'Filled with gratitude': Retiring Sgt. Lee Hollatz heralded as hard-working, determined cop
Farmington police Sgt. Lee Hollatz thrived when investigating cases.
Hollatz, 55, was recognized for his nearly 23 years of service by the city of Farmington at the Nov. 6 city council meeting.
Police Chief Brian Lindquist awarded him his police badge on a commemorative plaque. Lindquist and Hollatz shared in a full bro-style bear hug after working together for more than two decades.
This year the veteran Farmington police force will welcome three new officers who will replace three departing officers.
Lindquist spoke of how he will miss Hollatz, his determined work ethic and commitment to the job of protecting and serving the community of Farmington.
Before joining Farmington police in May 1995, Hollatz worked five years for Estherville police in Iowa. Then he worked with a security squad with Minnesota Department of Corrections.
"Now I am going to live life to the fullest and I will soon have my first grandchild coming in May that will keep me busy," Hollatz said in an interview. He said he looks forward to playing softball and will try playing "senior baseball" in his retirement.
Nicknamed "Reggie" by his high school buddies after the legendary baseball player Reggie Jackson who played in the late 1970s, Hollatz said he was even called by this affectionate nickname by a fellow officers in the department.
Working on so many cases that involved families and youth, Hollatz said he will miss all the relationships with the community, leaders and many who work in town and for the school district.
Missing the brotherhood and camaraderie found with serving alongside fellow officers, Hollatz said this will be a void in his retirement.
"They end up being like a second family, you know, especially in that job because they have your back and I have their backs."
Lindquist commended Hollatz for his police work and his perseverance on a 2014 missing person case about a woman named Laura Simonson, who ultimately was found dead.
The cold case bothered Hollatz. It raised many questions and he wanted to help solve it and hopefully find the woman.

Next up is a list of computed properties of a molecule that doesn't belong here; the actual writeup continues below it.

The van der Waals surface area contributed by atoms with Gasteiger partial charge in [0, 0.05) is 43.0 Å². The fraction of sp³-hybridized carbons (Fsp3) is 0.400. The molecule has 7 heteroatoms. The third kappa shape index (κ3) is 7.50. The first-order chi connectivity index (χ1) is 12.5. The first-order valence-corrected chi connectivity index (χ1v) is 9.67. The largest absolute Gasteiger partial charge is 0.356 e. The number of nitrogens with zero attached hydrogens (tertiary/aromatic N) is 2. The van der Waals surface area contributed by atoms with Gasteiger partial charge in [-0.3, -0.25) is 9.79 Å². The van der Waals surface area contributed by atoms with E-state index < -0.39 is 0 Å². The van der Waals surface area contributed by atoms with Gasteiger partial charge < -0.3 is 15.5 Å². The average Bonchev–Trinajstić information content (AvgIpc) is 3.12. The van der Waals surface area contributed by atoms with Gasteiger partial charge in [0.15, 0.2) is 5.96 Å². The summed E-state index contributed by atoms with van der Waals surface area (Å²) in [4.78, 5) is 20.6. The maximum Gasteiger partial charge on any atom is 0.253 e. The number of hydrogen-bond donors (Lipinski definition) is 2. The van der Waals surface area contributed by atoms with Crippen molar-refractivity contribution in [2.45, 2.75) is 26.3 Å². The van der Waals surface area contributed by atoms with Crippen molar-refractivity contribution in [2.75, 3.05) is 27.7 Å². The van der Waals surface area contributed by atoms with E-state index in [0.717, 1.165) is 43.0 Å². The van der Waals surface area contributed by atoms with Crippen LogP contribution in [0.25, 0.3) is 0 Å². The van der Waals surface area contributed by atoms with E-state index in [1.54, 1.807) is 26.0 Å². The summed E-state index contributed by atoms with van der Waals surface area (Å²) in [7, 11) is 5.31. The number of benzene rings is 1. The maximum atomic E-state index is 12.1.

"There were a lot of red flags by the time we got it, and we were behind the eight ball," Hollatz said. The woman had lost contact with her children, sister and mother and even close friends.
"She lived with a mental illness and was without her meds and so I knew it did not look good, but I wanted to know if she was homeless somewhere, or under a bridge or an unknown shelter," Hollatz said.
Even though Lindquist suggested Hollatz put the case aside, he left the file on his desk and kept working it.
"Through our investigative leads, she was found dead and strangled in a suitcase in east Wisconsin, and we had no idea Laura was deceased and I knew the suspect and I was trying to contact him to find out if he dropped her off at a roadside bus or in a ditch," Hollatz said.
Even though the ending was tragic, he was happy to work alongside the Wisconsin state police and the FBI as a multi-agency investigation that led to the conviction of a man who will not get out of prison, Hollatz said.
Hollatz recently reflected on his career
"It was a great honor to be able to serve and protect the citizens of Farmington and work with the businesses, schools and churches, and I would do it all over again and I have no regrets," he said. "I have worked with many officers who are all top quality, qualified and educated officers and most have four-year degrees or master's or even doctorate degrees."
Reading headlines about how law enforcement are portrayed across the country, Hollatz said: "Law enforcement is very healthy in the Twin Cities area, and it is great in Farmington and I am filled with gratitude for the Farmington Police."